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Switch Hitting: How to Change Industries

Switch Hitting: How to Change Industries

Despite the fact that securing a CIO spot in a brand new industry is a good deal more challenging than remaining in your vertical, many CIOs have bitten the bullet and made the move. Here is some advice &#8212 on getting the job and keeping it &#8212 from a few of them

Have you been typecast? Here's some expert advice on breaking out of the industry mould.

Seventeen years ago, you innocently took a job as an IS manager in a health-care organization. Now, after following a vigorous career trajectory from company to company in positions of increasing responsibility, you look in the mirror and staring back at you, to your horror, is a "health-care CIO". You've been typecast, but you're tired of the challenges endemic to your industry, and you want a new role.

What do you do? How do you convince a financial services CEO, who is keen on bringing in a business-focused IT leader, that you are the best fit for the job? How do you move into a new industry without taking a backward step?

You don't, says Don Parker, who is EVP of Operations and Technology at BOK Financial Corporation and has spent his career in financial services. "Ten years ago, when the application of technology was more generic, IT knowledge could translate across industries," he says. "But today, technology is how you compete and your value as a CIO is based on your ability to drive the business. Your best offers will come from the industry in which you have expertise."

But despite the fact that securing a CIO spot in a brand new industry is a good deal more challenging than remaining in your vertical, many CIOs have bitten the bullet and made the move. Here is some advice - on getting the job and keeping it - from a few of them.

1. Think carefully about the industry. Before you decide to dive headlong into a new industry, you need to do a "gut check", advises Bart Thielbar, VP of IT at Northwestern Energy, who moved from insurance to utilities in 1998. "Are you moving toward something or away from something?" he asks. "If you've had trouble succeeding in one industry, you may have trouble in the next, and this time you won't have the same support networks."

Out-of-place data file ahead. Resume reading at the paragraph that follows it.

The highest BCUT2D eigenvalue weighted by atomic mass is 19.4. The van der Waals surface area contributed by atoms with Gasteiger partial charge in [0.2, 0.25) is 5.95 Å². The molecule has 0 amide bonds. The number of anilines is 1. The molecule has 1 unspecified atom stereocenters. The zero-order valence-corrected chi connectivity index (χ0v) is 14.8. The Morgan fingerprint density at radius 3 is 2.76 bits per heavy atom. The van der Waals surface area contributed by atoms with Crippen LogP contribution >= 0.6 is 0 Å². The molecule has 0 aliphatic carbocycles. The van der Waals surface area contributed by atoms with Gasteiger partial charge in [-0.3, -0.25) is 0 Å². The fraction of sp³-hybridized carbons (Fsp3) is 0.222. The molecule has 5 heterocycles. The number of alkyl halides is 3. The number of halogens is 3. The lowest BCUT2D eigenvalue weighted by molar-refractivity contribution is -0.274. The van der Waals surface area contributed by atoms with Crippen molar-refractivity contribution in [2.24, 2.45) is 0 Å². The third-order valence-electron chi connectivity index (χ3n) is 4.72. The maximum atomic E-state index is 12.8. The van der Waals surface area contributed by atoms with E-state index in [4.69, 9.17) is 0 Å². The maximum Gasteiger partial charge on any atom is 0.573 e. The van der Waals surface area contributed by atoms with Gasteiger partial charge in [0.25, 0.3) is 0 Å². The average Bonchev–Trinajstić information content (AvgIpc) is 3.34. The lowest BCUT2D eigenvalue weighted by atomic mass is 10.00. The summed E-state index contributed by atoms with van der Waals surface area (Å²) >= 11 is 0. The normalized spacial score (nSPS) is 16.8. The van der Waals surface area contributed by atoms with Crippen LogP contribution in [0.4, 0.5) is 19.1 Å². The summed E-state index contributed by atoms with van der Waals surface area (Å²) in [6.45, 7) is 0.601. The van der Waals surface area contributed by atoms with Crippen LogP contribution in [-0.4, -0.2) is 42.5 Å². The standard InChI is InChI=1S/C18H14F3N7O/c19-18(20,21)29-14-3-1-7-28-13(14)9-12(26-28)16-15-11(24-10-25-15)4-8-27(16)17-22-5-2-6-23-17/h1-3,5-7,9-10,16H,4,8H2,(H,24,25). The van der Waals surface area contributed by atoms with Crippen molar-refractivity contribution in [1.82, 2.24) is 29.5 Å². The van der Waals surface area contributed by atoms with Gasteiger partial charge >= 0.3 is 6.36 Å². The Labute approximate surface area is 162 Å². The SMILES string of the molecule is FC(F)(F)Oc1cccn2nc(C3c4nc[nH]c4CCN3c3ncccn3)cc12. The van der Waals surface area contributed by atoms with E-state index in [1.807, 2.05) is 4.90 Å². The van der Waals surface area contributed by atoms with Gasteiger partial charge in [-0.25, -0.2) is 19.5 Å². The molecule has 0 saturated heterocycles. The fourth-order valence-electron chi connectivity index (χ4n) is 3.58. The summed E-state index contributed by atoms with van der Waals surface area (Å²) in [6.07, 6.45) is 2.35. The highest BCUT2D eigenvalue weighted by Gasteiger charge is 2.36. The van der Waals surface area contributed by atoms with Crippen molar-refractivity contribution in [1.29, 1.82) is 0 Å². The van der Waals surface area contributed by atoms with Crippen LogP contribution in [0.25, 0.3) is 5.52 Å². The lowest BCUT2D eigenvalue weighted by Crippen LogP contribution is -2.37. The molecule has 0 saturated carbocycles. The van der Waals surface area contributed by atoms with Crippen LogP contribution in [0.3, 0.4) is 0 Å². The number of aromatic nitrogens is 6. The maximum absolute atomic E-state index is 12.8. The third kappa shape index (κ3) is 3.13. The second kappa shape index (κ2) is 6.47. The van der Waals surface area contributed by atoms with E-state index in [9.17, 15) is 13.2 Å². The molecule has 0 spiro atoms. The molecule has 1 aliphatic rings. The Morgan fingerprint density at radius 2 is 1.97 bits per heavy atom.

Thielbar also advises that you think long and hard about the future of the industry you are considering. "Understand that trends like regulations and consolidation will put pressure on your company and your job," he says. "Make sure you can stomach those trends."

2. Go for the late adopters. When Thielbar decided that he was ready to move on, he looked specifically for an industry that currently spent less money on technology than insurance but that was gearing up to spend more. He saw that the utility industry was on the verge of automating its consumer processes, and successfully targeted Northwestern.

3. Follow the vendors. Wayne Sadin, CIO of Aegis Mortgage Corporation, agrees with Don Parker that your best bet is to pick a great industry and stick with it. However, if you are set on making a move, he suggests you take a look at the business development strategies of your vendors. "Let's say you're an expert in workflow or imaging," he says. "Go to those vendors and ask them what industries they're trying to break into. Take advantage of all of that good market research."

4. Make subtle, not drastic, industry changes. Rafael Sanchez, VP and Group CIO of the Carnival Corporation, has worked in his share of industries, but they contain a common element - the consumer. "I've worked in consumer products, food service and travel," he says. "They definitely have their differences, but they are all focused on the customer, and from a technology standpoint, they have a lot in common." If you're the CIO of a hospital and your goal is financial services, do a stint at a health insurance company before making your ultimate move.

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